1. open call
  2. 2020-2021


Context |

Within both a global and local context characterized by huge climatic shifts and ecological catastrophe, we need to learn how to live with the earth in a way that is restorative instead of destructive, whilst at the same time creating resilient communities that are able to adapt to sudden changes. The question then arises: how do we imagine living on a worldwide scale whilst also fostering a hyperlocal connection to our community and ecosystem? Or in Bruno Latour’s words, how can we be capable of ‘attaching oneself to the soil on the one hand, becoming attached to the world on the other?’

Valley of the Possible’s 2020 research program draws inspiration and hope from a phenomenon called Terra Preta (Black Earth): a discovery that gives rise to the likelihood of parts of the Amazon Rainforest being a carefully constructed environment instead of a pristine wilderness. The hypothesis posits that the abnormally black and fertile earth found scattered around was created by the patient persistence and techniques of Indigenous cultures to maintain the fertility of one of the most vulnerable and important ecosystems on earth. An example of thoughtful human planning and landscape design evolving throughout thousands of years.

How can we draw inspiration from that legacy and turn towards our food systems and gardens as a revitalizing force, countering the current narrative?
What are ways to interact with- and carefully construct- our environment, and how can we learn not to be afraid of our impact?

Program outline |

In May 2019, our initial pilot project began to articulate all the various layers in which the valley is situated, including its historical, social, ecological, geographical and political contexts. Based on that exploration and its outcomes, we now direct our second research program to focus on the creation of regenerative and reciprocal knowledge-sharing, departing from the natural order of things and guided by local and Indigenous ways of interacting with the biotic community.

In this program we investigate all sorts interactions with ecosystems and food systems that stimulate biodiversity and resilience, some of which are related to the ancient history and culture of the Mapuche and Pehuenche people that originate from this region called Wallmapu (also known as La Araucanía). We consider Indigenous perspectives and contemporary knowledge, both of which are central to a new plant philosophy and can deliver political as well as epistemological solutions to global environmental challenges.

For the duration of the full six-week period, Valley of the Possible will organise a tailor-made program: with the first two weeks being immersive and guided, and the last four weeks predominantly self-guided. This program consists of various trips into the valley as well as surrounding areas and (Indigenous) communities, visiting examples of gardens, national parks and ecological reserves guided by biologists, farmers, chefs and specialists from local universities.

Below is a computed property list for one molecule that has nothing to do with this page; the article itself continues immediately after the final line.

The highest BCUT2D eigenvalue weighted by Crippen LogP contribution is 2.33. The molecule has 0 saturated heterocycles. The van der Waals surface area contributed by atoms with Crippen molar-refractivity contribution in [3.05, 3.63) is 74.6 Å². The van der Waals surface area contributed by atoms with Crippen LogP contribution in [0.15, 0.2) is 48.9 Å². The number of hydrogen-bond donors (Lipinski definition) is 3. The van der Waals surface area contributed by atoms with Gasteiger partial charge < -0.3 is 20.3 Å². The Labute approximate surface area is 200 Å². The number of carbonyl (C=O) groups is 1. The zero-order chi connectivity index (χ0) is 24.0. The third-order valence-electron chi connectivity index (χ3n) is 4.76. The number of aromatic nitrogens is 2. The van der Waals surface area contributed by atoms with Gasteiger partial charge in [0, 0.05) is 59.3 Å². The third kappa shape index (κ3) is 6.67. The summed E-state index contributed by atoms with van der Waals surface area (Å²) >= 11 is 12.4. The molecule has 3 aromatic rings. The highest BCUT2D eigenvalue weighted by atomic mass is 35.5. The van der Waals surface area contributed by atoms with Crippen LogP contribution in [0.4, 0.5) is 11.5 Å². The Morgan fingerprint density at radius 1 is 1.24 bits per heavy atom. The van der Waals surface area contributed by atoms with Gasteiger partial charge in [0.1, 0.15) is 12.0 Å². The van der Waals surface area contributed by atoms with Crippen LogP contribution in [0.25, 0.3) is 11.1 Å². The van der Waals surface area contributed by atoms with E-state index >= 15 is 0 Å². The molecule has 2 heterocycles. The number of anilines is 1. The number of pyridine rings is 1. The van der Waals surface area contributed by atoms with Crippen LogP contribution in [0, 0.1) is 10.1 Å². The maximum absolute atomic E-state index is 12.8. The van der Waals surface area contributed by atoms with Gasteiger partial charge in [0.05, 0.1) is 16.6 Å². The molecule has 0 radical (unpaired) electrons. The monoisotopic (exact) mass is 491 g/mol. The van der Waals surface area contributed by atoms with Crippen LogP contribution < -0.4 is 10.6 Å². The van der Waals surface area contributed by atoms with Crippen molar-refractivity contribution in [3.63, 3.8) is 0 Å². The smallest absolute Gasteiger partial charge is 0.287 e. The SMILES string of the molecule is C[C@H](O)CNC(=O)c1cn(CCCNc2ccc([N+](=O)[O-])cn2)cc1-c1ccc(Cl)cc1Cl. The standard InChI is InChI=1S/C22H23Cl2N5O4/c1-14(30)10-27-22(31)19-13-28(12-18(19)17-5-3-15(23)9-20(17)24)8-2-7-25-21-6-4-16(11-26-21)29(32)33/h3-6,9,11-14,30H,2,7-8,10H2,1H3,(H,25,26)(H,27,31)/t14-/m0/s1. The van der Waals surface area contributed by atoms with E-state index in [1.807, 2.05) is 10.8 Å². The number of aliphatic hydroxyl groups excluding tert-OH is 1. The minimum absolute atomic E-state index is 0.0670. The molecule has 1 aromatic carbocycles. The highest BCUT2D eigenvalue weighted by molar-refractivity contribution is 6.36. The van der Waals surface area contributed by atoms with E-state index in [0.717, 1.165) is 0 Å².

It also features guest lectures and workshops by Indigenous seed keepers, wild food (edible plants and fungi) foragers, regenerative agriculture experts, philosophers, artists, Mapuche and Pehuenche leaders and community spokespeople. We will screen relevant documentaries about Mapuche, Pehuenche and Chilean culture, as well as supply a small library of relevant books. In addition to the program, we offer access and introductions to a broad network of art and science institutions and universities in Chile, Latin America and The Netherlands. After the immersive program period, there is time and freedom to deepen your practice, work on your own projects and to go on self-guided trips in the area.
Apart from the program and the self-guided trips, we ask (though do not demand) our participants to consider dedicating a few hours per week to the earth and community they will become part of.

Obviously this postponement makes us sad, as this years theme couldn't be more urgent, especially with regards to the Covid-19 virus we are all facing. Resilient communities and biodiversity is what the world needs right now and more than ever we see the necessity to repair the threads that connect us to community, to ourselves and to wider nature.

We are currently in the process of discussing dates and options to postpone the complete program and residency to exactly one year later, more on this soon.